But that spending dropped abruptly in mid-March as employers sent workers home, creating ripple effects that could soon reshape the entire U.S. economy. Here are some long-term effects that have already appeared:

Will We Ever Wear Pants Again? 

Most people have heard the one about stay-at-home workers forswearing pants because they’re only visible from the waste up on Zoom videos. Hence, many people only need meeting-appropriate tops, and pants sales have dropped by 13 percent.

By contrast, Adobe found that pajama sales have boomed, increasing 143 percent in March and April even as apparel sales on the whole declined sharply because U.S. consumers suddenly faced much less need to dress up.

And while apparel sales have begun to somewhat recover in response to massive discounting and enhanced eCommerce function, sales of athleisure wear and workout clothes are growing much faster than average. Americans are apparently gearing their wardrobes for life away from work and more toward working out.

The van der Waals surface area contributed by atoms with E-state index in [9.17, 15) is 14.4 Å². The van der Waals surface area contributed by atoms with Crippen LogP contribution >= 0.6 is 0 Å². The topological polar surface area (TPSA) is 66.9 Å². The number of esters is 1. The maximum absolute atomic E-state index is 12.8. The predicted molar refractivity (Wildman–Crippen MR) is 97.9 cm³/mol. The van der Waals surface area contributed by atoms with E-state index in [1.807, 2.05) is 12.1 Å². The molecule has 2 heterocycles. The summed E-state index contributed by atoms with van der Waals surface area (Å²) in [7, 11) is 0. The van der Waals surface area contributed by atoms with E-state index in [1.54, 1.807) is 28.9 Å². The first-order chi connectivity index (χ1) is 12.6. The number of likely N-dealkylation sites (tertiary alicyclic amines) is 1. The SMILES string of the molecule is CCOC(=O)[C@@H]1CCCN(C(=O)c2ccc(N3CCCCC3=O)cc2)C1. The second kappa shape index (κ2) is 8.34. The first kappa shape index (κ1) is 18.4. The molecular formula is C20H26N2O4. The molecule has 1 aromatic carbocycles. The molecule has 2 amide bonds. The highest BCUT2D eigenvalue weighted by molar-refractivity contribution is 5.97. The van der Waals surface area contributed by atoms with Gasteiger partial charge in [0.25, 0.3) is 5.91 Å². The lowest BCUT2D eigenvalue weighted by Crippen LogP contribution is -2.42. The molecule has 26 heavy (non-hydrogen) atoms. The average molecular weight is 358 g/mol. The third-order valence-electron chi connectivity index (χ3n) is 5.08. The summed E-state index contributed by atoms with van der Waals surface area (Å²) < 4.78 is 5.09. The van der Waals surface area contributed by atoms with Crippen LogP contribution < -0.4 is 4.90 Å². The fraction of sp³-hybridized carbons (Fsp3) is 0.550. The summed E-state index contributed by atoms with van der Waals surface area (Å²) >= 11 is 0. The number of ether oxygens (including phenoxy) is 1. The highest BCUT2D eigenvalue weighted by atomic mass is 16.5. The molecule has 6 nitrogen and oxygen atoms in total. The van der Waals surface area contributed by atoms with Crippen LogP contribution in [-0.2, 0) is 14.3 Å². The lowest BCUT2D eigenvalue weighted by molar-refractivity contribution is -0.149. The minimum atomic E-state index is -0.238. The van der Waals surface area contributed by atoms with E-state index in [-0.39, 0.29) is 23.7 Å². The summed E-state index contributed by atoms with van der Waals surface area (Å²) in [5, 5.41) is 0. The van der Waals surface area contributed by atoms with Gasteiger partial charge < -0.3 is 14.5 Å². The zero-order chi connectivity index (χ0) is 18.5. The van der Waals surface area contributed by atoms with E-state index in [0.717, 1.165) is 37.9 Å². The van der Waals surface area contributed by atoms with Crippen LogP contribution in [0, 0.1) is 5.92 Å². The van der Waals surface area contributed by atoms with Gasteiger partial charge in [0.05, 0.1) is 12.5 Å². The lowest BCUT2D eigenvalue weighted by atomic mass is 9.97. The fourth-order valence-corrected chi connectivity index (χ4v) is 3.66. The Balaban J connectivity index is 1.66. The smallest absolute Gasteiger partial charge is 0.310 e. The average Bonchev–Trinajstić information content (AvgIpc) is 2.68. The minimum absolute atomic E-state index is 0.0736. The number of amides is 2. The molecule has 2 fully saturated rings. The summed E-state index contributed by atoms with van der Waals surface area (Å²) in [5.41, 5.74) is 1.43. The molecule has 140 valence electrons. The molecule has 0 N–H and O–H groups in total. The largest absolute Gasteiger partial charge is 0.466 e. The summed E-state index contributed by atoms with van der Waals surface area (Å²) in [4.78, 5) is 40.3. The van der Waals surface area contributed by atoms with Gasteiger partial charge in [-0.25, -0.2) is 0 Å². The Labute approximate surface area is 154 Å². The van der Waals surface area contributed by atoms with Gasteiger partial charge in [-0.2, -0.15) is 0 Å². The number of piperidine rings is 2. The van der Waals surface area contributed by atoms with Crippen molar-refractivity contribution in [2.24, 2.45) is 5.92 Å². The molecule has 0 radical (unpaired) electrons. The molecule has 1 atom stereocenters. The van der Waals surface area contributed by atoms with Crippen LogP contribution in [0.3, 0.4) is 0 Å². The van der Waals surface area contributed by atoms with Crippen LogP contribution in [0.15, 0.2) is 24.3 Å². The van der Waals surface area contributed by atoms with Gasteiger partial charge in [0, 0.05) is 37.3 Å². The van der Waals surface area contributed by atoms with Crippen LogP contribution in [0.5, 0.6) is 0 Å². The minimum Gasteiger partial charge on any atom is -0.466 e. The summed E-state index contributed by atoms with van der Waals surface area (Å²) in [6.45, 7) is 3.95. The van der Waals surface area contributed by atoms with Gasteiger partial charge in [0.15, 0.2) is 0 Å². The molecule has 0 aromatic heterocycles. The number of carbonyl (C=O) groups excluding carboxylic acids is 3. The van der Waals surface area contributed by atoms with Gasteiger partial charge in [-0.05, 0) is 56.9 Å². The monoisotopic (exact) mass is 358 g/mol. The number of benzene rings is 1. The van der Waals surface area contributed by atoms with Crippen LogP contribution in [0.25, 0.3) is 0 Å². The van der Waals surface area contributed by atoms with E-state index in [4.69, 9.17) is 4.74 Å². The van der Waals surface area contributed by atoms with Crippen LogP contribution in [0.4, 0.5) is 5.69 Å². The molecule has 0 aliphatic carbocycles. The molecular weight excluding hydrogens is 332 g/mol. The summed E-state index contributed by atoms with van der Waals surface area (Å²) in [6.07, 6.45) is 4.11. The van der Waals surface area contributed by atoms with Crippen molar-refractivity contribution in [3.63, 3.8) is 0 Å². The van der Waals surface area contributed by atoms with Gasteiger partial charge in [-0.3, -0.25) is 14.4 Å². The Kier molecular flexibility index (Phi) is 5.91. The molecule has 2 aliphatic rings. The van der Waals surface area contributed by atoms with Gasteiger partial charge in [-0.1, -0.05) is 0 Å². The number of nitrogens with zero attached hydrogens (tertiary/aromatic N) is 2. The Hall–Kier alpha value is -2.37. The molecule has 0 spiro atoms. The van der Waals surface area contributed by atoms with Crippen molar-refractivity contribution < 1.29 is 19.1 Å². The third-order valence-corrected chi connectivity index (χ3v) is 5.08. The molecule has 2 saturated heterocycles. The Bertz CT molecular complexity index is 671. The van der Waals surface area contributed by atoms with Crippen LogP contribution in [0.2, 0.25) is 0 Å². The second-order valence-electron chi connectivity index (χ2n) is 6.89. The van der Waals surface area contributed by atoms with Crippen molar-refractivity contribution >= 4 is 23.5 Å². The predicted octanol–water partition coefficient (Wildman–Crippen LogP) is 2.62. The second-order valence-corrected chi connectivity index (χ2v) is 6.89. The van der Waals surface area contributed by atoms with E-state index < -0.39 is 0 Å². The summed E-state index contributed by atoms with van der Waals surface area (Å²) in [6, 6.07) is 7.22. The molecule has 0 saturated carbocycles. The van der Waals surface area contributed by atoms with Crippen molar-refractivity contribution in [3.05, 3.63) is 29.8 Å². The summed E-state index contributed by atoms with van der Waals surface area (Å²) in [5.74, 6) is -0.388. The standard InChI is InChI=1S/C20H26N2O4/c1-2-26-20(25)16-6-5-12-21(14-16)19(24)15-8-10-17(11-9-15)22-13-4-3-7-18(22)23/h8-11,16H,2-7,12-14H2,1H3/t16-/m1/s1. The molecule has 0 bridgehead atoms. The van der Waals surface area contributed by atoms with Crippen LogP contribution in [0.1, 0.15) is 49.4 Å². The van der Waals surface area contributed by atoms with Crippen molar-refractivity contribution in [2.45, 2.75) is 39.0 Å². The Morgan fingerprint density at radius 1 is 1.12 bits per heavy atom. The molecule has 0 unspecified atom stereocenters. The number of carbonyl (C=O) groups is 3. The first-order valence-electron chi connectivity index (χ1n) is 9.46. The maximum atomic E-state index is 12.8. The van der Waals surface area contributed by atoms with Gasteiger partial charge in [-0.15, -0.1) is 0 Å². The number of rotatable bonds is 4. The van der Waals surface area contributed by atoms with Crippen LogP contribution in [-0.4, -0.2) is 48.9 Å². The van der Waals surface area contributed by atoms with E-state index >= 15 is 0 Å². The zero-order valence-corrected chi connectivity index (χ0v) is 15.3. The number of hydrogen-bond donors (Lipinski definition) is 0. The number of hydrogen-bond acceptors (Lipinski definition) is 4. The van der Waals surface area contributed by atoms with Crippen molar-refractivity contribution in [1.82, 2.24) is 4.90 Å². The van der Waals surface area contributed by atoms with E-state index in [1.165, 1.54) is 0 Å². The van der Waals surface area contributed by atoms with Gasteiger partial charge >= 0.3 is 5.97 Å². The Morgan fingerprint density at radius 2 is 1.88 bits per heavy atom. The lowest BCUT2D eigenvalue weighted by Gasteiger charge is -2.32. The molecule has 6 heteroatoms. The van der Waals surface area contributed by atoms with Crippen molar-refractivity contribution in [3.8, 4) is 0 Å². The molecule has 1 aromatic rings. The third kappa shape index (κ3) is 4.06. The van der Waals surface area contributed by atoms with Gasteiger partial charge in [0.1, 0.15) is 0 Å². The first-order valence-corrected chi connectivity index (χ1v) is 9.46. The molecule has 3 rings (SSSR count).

Nowhere To Drive To 

While consumers’ shift in preference for comfortable clothing was probably predictable, other moves have been less foreseeable.

For example, people are driving a lot less as a result of not commuting to work, according to a recent KPMG International study. KPMG estimates that the pandemic will lead to Americans driving 270 billion fewer miles a year. While that will have lots of environmental benefits, it could also have some dire effects on the auto industry.

“People buy a car to get to and from work and because shopping is a very important part of their lives,” Gary Silberg, head of KPMG’s global automotive practice, recently told Bloomberg. “If two of the primary missions that the American public buys a car for are going to reduce demand, we know that’s going to have an adverse impact on auto sales. It’s just like gravity.”

Another casualty of less driving will be road-toll revenues, which have plummeted. The International Bridge, Tunnel and Turnpike Association has asked Congress to approve $9.2 billion to help its members begin or resume dozens of postponed road projects disrupted by the revenue drop-off.